Economy benefiting from PPI refunds
The UK economy is receiving a welcome boost from compensation paid by banks to customers who were mis-sold payment protection insurance (PPI).
British banks have already paid out £9 billion after it came to light that they had been routinely mis-selling insurance policies designed to protect repayments on mortgage, loan and credit cards.
With payouts averaging £2,750, the compensation has helped to offset the erosion of household incomes by inflation, high unemployment, benefit cuts and pay freezes, for those who have made a genuine claim.
According to the National Institute of Economic and Social Research (NIESR), if the banks pay out £10 billion in compensation for mis-sold PPI in 2012, GDP could increase by 0.1 per cent as a result.
The Office for Budget Responsibility, which produces forecasts for the economy and public finances, estimates that income will increase by 0.5 per cent over the next two years as a result of PPI fee repayments.
However, it did not adjust the figures to account for government initiatives to boost the economy, suggesting that PPI is expected to have a greater effect.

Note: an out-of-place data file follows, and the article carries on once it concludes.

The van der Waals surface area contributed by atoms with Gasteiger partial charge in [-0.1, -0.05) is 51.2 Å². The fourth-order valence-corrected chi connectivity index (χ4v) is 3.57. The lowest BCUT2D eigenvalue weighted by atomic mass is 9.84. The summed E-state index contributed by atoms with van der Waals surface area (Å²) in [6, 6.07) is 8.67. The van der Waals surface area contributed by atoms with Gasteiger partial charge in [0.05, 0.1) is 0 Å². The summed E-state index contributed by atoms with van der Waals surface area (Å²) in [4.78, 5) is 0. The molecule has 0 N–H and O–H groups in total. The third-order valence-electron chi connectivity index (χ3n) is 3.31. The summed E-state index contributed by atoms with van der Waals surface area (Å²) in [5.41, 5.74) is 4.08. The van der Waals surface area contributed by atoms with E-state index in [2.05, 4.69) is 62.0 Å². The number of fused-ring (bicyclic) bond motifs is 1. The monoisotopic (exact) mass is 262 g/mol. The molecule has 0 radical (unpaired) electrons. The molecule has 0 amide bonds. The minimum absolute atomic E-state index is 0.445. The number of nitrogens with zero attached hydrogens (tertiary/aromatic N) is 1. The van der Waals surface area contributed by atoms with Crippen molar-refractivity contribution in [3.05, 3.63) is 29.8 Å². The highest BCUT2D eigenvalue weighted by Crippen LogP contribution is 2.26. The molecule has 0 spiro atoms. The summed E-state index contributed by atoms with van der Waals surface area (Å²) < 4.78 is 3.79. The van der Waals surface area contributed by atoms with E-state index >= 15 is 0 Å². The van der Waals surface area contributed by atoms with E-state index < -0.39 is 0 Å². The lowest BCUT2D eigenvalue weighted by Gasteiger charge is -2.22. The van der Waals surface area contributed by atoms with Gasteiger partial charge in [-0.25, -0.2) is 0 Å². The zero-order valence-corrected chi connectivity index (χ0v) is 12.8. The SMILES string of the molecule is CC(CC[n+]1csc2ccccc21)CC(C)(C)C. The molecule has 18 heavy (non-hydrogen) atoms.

The UK economy remains in a double-dip recession, having contracted by 0.7 per cent in the three months to the end of June.
Retailers have failed to derive the benefit they expected from the Olympics, with like-for-like sales values just 0.1 per cent higher in July, according to figures from the British Retail Consortium and KPMG.
In July last year, sales values grew 0.6 per cent on a like-for-like basis.
Stephen Robertson, Director General of the British Retail Consortium, said: “There was a boost for food retailers towards the end of the month as the sunshine came out and shoppers started getting in party food and drink ahead of the Olympics but it wasn’t a significant help.”